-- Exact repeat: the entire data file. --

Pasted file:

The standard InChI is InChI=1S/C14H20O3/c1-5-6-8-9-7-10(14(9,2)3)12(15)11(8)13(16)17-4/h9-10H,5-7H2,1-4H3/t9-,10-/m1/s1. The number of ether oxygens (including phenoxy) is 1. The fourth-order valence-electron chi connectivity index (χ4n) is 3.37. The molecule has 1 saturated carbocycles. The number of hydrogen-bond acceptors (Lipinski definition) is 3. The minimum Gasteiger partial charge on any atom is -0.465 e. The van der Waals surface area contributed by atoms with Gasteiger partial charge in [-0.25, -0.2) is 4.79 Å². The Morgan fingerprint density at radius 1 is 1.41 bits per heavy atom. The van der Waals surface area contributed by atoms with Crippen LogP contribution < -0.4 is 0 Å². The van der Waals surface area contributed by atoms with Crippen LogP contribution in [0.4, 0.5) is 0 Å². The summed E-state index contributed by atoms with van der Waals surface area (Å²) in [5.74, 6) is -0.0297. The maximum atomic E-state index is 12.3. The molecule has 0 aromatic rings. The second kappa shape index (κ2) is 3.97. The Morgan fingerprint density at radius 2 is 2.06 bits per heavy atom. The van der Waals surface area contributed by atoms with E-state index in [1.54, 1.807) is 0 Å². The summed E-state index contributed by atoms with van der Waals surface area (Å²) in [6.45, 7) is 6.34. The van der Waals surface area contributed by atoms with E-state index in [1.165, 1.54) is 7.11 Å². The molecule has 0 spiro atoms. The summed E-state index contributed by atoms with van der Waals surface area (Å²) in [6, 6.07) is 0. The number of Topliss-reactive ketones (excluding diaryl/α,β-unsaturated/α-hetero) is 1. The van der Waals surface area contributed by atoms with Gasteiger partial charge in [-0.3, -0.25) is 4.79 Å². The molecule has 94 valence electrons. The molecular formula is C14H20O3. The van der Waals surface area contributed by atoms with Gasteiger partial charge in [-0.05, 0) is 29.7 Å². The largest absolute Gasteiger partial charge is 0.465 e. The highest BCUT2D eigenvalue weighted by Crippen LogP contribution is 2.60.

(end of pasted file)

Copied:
The standard InChI is InChI=1S/C14H20O3/c1-5-6-8-9-7-10(14(9,2)3)12(15)11(8)13(16)17-4/h9-10H,5-7H2,1-4H3/t9-,10-/m1/s1. The number of ether oxygens (including phenoxy) is 1. The fourth-order valence-electron chi connectivity index (χ4n) is 3.37. The molecule has 1 saturated carbocycles. The number of hydrogen-bond acceptors (Lipinski definition) is 3. The minimum Gasteiger partial charge on any atom is -0.465 e. The van der Waals surface area contributed by atoms with Gasteiger partial charge in [-0.25, -0.2) is 4.79 Å². The Morgan fingerprint density at radius 1 is 1.41 bits per heavy atom. The van der Waals surface area contributed by atoms with Crippen LogP contribution < -0.4 is 0 Å². The van der Waals surface area contributed by atoms with Crippen LogP contribution in [0.4, 0.5) is 0 Å². The summed E-state index contributed by atoms with van der Waals surface area (Å²) in [5.74, 6) is -0.0297. The maximum atomic E-state index is 12.3. The molecule has 0 aromatic rings. The second kappa shape index (κ2) is 3.97. The Morgan fingerprint density at radius 2 is 2.06 bits per heavy atom. The van der Waals surface area contributed by atoms with E-state index in [1.54, 1.807) is 0 Å². The summed E-state index contributed by atoms with van der Waals surface area (Å²) in [6.45, 7) is 6.34. The van der Waals surface area contributed by atoms with E-state index in [1.165, 1.54) is 7.11 Å². The molecule has 0 spiro atoms. The summed E-state index contributed by atoms with van der Waals surface area (Å²) in [6, 6.07) is 0. The number of Topliss-reactive ketones (excluding diaryl/α,β-unsaturated/α-hetero) is 1. The van der Waals surface area contributed by atoms with Gasteiger partial charge in [-0.3, -0.25) is 4.79 Å². The molecule has 94 valence electrons. The molecular formula is C14H20O3. The van der Waals surface area contributed by atoms with Gasteiger partial charge in [-0.05, 0) is 29.7 Å². The largest absolute Gasteiger partial charge is 0.465 e. The highest BCUT2D eigenvalue weighted by Crippen LogP contribution is 2.60.